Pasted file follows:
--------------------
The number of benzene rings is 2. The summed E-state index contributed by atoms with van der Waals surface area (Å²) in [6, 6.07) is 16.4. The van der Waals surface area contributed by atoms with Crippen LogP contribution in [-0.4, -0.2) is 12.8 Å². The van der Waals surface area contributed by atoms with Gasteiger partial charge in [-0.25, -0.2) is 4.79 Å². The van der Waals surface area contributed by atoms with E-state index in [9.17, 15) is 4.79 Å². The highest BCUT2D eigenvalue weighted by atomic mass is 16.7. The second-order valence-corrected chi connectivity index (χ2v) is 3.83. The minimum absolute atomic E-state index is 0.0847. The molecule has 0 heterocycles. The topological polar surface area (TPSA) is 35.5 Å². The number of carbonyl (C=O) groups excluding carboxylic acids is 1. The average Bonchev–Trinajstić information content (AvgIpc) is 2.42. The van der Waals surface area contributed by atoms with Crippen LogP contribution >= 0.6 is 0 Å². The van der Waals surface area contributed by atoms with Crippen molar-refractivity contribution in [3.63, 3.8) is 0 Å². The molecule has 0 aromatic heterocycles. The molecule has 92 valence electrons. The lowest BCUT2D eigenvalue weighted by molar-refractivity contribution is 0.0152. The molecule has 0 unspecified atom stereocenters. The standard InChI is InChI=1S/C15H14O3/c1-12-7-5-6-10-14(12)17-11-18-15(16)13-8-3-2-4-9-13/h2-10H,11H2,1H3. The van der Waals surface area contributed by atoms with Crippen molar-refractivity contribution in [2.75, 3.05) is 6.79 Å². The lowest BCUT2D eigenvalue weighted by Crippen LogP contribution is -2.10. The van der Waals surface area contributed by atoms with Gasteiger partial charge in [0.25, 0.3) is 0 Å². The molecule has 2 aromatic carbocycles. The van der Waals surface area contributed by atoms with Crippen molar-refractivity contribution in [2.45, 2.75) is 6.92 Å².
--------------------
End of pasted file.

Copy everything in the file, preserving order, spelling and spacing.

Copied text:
The number of benzene rings is 2. The summed E-state index contributed by atoms with van der Waals surface area (Å²) in [6, 6.07) is 16.4. The van der Waals surface area contributed by atoms with Crippen LogP contribution in [-0.4, -0.2) is 12.8 Å². The van der Waals surface area contributed by atoms with Gasteiger partial charge in [-0.25, -0.2) is 4.79 Å². The van der Waals surface area contributed by atoms with E-state index in [9.17, 15) is 4.79 Å². The highest BCUT2D eigenvalue weighted by atomic mass is 16.7. The second-order valence-corrected chi connectivity index (χ2v) is 3.83. The minimum absolute atomic E-state index is 0.0847. The molecule has 0 heterocycles. The topological polar surface area (TPSA) is 35.5 Å². The number of carbonyl (C=O) groups excluding carboxylic acids is 1. The average Bonchev–Trinajstić information content (AvgIpc) is 2.42. The van der Waals surface area contributed by atoms with Crippen LogP contribution >= 0.6 is 0 Å². The van der Waals surface area contributed by atoms with Crippen molar-refractivity contribution in [3.63, 3.8) is 0 Å². The molecule has 0 aromatic heterocycles. The molecule has 92 valence electrons. The lowest BCUT2D eigenvalue weighted by molar-refractivity contribution is 0.0152. The molecule has 0 unspecified atom stereocenters. The standard InChI is InChI=1S/C15H14O3/c1-12-7-5-6-10-14(12)17-11-18-15(16)13-8-3-2-4-9-13/h2-10H,11H2,1H3. The van der Waals surface area contributed by atoms with Crippen molar-refractivity contribution in [2.75, 3.05) is 6.79 Å². The lowest BCUT2D eigenvalue weighted by Crippen LogP contribution is -2.10. The van der Waals surface area contributed by atoms with Gasteiger partial charge in [0.25, 0.3) is 0 Å². The molecule has 2 aromatic carbocycles. The van der Waals surface area contributed by atoms with Crippen molar-refractivity contribution in [2.45, 2.75) is 6.92 Å².